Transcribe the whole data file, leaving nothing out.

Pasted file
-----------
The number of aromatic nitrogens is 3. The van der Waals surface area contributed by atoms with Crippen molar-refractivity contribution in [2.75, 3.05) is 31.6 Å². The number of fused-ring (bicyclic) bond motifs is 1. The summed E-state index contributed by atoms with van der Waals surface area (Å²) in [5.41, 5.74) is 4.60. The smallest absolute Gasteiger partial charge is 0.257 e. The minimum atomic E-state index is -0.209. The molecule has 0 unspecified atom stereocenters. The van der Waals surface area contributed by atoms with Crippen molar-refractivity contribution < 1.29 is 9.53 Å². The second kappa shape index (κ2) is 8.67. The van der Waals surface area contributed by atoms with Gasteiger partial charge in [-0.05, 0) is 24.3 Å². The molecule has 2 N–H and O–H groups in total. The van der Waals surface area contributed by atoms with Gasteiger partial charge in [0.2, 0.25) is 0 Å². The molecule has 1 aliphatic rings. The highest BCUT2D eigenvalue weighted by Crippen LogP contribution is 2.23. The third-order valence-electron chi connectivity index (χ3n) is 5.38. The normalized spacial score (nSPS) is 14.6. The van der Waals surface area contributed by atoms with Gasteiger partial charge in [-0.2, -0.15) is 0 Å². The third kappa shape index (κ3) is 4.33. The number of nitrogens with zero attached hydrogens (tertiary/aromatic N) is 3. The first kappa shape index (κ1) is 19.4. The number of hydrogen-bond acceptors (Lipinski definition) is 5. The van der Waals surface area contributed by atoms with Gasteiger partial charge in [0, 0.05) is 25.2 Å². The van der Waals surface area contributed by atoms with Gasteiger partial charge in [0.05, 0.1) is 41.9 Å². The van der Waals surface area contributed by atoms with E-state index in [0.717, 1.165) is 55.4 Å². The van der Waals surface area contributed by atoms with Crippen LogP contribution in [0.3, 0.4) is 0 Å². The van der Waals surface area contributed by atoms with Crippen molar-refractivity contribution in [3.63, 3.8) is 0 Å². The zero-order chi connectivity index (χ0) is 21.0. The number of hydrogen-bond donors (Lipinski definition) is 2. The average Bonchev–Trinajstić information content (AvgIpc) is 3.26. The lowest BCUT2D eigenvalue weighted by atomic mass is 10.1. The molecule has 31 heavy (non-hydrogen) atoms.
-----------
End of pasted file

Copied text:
The number of aromatic nitrogens is 3. The van der Waals surface area contributed by atoms with Crippen molar-refractivity contribution in [2.75, 3.05) is 31.6 Å². The number of fused-ring (bicyclic) bond motifs is 1. The summed E-state index contributed by atoms with van der Waals surface area (Å²) in [5.41, 5.74) is 4.60. The smallest absolute Gasteiger partial charge is 0.257 e. The minimum atomic E-state index is -0.209. The molecule has 0 unspecified atom stereocenters. The van der Waals surface area contributed by atoms with Crippen molar-refractivity contribution < 1.29 is 9.53 Å². The second kappa shape index (κ2) is 8.67. The van der Waals surface area contributed by atoms with Gasteiger partial charge in [-0.05, 0) is 24.3 Å². The molecule has 2 N–H and O–H groups in total. The van der Waals surface area contributed by atoms with Gasteiger partial charge in [0.2, 0.25) is 0 Å². The molecule has 1 aliphatic rings. The highest BCUT2D eigenvalue weighted by Crippen LogP contribution is 2.23. The third-order valence-electron chi connectivity index (χ3n) is 5.38. The normalized spacial score (nSPS) is 14.6. The van der Waals surface area contributed by atoms with Gasteiger partial charge in [-0.2, -0.15) is 0 Å². The third kappa shape index (κ3) is 4.33. The number of nitrogens with zero attached hydrogens (tertiary/aromatic N) is 3. The first kappa shape index (κ1) is 19.4. The number of hydrogen-bond acceptors (Lipinski definition) is 5. The van der Waals surface area contributed by atoms with Gasteiger partial charge in [0, 0.05) is 25.2 Å². The van der Waals surface area contributed by atoms with Gasteiger partial charge in [0.05, 0.1) is 41.9 Å². The van der Waals surface area contributed by atoms with E-state index in [0.717, 1.165) is 55.4 Å². The van der Waals surface area contributed by atoms with Crippen LogP contribution in [0.3, 0.4) is 0 Å². The van der Waals surface area contributed by atoms with Crippen molar-refractivity contribution in [3.63, 3.8) is 0 Å². The zero-order chi connectivity index (χ0) is 21.0. The number of hydrogen-bond donors (Lipinski definition) is 2. The average Bonchev–Trinajstić information content (AvgIpc) is 3.26. The lowest BCUT2D eigenvalue weighted by atomic mass is 10.1. The molecule has 31 heavy (non-hydrogen) atoms.